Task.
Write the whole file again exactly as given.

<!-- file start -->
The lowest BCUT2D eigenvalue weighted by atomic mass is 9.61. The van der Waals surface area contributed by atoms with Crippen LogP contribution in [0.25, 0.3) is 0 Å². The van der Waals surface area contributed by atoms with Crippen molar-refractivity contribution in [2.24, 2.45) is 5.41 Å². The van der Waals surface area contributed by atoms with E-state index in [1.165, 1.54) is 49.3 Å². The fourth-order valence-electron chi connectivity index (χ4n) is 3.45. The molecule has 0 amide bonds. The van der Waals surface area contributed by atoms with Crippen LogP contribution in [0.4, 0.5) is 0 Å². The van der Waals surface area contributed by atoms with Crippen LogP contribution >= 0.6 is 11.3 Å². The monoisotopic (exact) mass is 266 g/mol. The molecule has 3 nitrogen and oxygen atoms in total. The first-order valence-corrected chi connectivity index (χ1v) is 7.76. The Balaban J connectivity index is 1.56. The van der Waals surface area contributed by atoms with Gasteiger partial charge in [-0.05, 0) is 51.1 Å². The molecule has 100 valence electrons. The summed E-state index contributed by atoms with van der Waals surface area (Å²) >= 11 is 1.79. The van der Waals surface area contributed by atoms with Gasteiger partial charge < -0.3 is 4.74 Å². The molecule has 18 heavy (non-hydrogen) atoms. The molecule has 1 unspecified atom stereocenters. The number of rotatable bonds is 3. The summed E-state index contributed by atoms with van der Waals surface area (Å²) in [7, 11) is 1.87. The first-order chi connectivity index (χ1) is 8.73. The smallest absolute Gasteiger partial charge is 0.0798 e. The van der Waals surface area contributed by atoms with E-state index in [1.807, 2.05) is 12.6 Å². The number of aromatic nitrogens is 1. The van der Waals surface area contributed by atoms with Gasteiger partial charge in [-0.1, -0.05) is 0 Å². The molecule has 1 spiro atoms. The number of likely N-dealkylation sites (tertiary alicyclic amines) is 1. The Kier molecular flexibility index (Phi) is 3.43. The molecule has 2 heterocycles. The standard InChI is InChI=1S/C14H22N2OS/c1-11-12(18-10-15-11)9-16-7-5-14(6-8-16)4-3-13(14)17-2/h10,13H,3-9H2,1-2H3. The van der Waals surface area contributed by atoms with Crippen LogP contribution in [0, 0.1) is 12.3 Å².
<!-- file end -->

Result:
The lowest BCUT2D eigenvalue weighted by atomic mass is 9.61. The van der Waals surface area contributed by atoms with Crippen LogP contribution in [0.25, 0.3) is 0 Å². The van der Waals surface area contributed by atoms with Crippen molar-refractivity contribution in [2.24, 2.45) is 5.41 Å². The van der Waals surface area contributed by atoms with E-state index in [1.165, 1.54) is 49.3 Å². The fourth-order valence-electron chi connectivity index (χ4n) is 3.45. The molecule has 0 amide bonds. The van der Waals surface area contributed by atoms with Crippen LogP contribution in [0.4, 0.5) is 0 Å². The van der Waals surface area contributed by atoms with Crippen LogP contribution >= 0.6 is 11.3 Å². The monoisotopic (exact) mass is 266 g/mol. The molecule has 3 nitrogen and oxygen atoms in total. The first-order valence-corrected chi connectivity index (χ1v) is 7.76. The Balaban J connectivity index is 1.56. The van der Waals surface area contributed by atoms with Gasteiger partial charge in [-0.05, 0) is 51.1 Å². The molecule has 100 valence electrons. The summed E-state index contributed by atoms with van der Waals surface area (Å²) >= 11 is 1.79. The van der Waals surface area contributed by atoms with Gasteiger partial charge < -0.3 is 4.74 Å². The molecule has 18 heavy (non-hydrogen) atoms. The molecule has 1 unspecified atom stereocenters. The number of rotatable bonds is 3. The summed E-state index contributed by atoms with van der Waals surface area (Å²) in [7, 11) is 1.87. The first-order chi connectivity index (χ1) is 8.73. The smallest absolute Gasteiger partial charge is 0.0798 e. The van der Waals surface area contributed by atoms with E-state index in [1.807, 2.05) is 12.6 Å². The number of aromatic nitrogens is 1. The van der Waals surface area contributed by atoms with Gasteiger partial charge in [-0.1, -0.05) is 0 Å². The molecule has 1 spiro atoms. The number of likely N-dealkylation sites (tertiary alicyclic amines) is 1. The Kier molecular flexibility index (Phi) is 3.43. The molecule has 2 heterocycles. The standard InChI is InChI=1S/C14H22N2OS/c1-11-12(18-10-15-11)9-16-7-5-14(6-8-16)4-3-13(14)17-2/h10,13H,3-9H2,1-2H3. The van der Waals surface area contributed by atoms with Crippen LogP contribution in [0, 0.1) is 12.3 Å².